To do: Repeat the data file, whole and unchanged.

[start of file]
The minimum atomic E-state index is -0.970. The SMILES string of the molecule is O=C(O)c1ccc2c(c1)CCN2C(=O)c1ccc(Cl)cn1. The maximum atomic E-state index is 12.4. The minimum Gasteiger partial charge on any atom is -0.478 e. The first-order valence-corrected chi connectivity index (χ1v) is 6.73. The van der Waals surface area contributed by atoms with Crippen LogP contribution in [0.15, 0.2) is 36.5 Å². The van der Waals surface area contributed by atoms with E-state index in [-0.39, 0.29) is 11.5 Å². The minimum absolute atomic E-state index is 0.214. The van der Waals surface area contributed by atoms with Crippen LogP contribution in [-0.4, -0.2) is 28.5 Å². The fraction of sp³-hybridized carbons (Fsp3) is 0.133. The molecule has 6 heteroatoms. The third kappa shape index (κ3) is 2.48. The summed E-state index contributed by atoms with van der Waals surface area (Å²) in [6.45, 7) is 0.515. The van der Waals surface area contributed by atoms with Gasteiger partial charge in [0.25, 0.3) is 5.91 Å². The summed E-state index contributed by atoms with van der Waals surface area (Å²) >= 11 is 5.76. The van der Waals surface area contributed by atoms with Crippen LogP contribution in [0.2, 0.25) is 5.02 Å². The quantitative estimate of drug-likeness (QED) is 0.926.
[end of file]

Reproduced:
The minimum atomic E-state index is -0.970. The SMILES string of the molecule is O=C(O)c1ccc2c(c1)CCN2C(=O)c1ccc(Cl)cn1. The maximum atomic E-state index is 12.4. The minimum Gasteiger partial charge on any atom is -0.478 e. The first-order valence-corrected chi connectivity index (χ1v) is 6.73. The van der Waals surface area contributed by atoms with Crippen LogP contribution in [0.15, 0.2) is 36.5 Å². The van der Waals surface area contributed by atoms with E-state index in [-0.39, 0.29) is 11.5 Å². The minimum absolute atomic E-state index is 0.214. The van der Waals surface area contributed by atoms with Crippen LogP contribution in [-0.4, -0.2) is 28.5 Å². The fraction of sp³-hybridized carbons (Fsp3) is 0.133. The molecule has 6 heteroatoms. The third kappa shape index (κ3) is 2.48. The summed E-state index contributed by atoms with van der Waals surface area (Å²) in [6.45, 7) is 0.515. The van der Waals surface area contributed by atoms with Gasteiger partial charge in [0.25, 0.3) is 5.91 Å². The summed E-state index contributed by atoms with van der Waals surface area (Å²) >= 11 is 5.76. The van der Waals surface area contributed by atoms with Crippen LogP contribution in [0.2, 0.25) is 5.02 Å². The quantitative estimate of drug-likeness (QED) is 0.926.